How to Make Homemade Unsalted Butter (In a Blender)

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Did you know that you can make homemade butter in a blender?

No? I didn’t either until this winter.

And the good news is it’s super simple…and it’ll help you use up whatever heavy whipping cream you have left over after making a recipe (since recipes never seen to call for the amount of cream that actually comes in the containers).

Without further ado, then, here’s how to do it:

What you’ll need:

A good blender (I used a vitamix)
Heavy whipping cream

1. Pour whipping cream into the blender, close up the blender, and start blending. The cream will get thicker and thicker and eventually turn into whipped cream.

2. Keep blending, but keep an eye on the cream. Sometimes air pockets will form and the cream will stop blending. If this happens, you will notice because the top layer of cream will be still (you may also notice the blender sounds different when this happens). Keep a stirring implement on hand and stop the blender and mix if this happens (it happened to me like 10 times, so stick with it even if it keeps happening).

3. Next, the cream will start to separate into something that looks like clumps of butter (because it is) and something that looks like milky water (this is buttermilk). Keep blending until none of it looks like whipped cream anymore.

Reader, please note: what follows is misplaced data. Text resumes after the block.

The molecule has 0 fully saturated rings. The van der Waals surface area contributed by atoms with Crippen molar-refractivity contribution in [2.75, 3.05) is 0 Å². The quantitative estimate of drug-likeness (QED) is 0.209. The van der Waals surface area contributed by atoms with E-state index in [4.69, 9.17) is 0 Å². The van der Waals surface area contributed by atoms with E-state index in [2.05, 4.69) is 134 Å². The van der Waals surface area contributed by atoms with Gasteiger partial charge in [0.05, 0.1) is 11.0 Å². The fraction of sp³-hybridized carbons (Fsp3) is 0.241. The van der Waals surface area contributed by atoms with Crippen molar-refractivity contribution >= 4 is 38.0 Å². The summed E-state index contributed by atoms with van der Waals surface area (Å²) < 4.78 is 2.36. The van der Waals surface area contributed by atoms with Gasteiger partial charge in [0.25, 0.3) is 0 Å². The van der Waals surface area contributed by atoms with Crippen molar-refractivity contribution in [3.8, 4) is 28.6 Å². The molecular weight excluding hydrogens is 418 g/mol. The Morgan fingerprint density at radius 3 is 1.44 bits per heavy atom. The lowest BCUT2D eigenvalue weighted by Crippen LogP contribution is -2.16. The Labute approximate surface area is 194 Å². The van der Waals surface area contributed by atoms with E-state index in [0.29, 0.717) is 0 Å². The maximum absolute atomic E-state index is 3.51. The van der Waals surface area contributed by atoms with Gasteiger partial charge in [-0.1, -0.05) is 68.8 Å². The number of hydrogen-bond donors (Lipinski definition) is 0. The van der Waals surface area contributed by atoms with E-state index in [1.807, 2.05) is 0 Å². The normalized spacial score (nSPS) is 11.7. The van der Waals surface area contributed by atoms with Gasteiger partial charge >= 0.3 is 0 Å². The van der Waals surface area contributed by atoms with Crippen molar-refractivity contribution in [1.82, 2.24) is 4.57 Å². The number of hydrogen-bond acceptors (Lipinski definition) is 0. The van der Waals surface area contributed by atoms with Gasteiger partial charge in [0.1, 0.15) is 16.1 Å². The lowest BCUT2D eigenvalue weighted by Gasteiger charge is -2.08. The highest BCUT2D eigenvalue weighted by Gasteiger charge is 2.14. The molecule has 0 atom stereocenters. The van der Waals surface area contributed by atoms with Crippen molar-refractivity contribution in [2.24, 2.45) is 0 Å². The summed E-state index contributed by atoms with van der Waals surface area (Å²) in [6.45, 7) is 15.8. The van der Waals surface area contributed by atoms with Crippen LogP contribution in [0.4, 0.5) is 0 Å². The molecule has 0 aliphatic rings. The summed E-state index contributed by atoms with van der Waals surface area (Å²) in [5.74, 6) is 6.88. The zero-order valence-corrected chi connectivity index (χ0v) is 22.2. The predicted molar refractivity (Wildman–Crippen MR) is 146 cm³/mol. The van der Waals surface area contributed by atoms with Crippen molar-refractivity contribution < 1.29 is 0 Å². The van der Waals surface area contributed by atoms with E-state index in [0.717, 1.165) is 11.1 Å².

blender butter start

4. Now, stop the blender and drain the buttermilk into a container to save for pancakes or other buttermilk recipes. Hold back the butter with a spoon if necessary.

5. The next step is to wash the butter. Do this by pouring cold water into the blender until it covers the butter. Then pulse your blender a couple times. The water will turn cloudy. Drain the water (and save if you like; I saved mine and labeled it “buttermilk light”…I haven’t used it yet, but have been told it’s still good for buttermilk recipes).

6. Repeat this step until the water you’re using to wash the butter isn’t really cloudy anymore.

7. Remove butter from blender and store. You can freeze it, refrigerate it, or keep it in a container on the counter for daily use.

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All About Italian Espresso

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Espresso.

Strong. Dark. Bold. And a staple of modern-day Italy.

During my time in northern Italy just after I published my Italy guidebook, I had the distinct pleasure of touring and tasting at a balsamic vinegar producer, eating real bolognese sauce outside Bologna with a couple other bloggers, and, notably, being guided through an espresso tasting by an expert–Manuel Terzi of Caffe Terzi.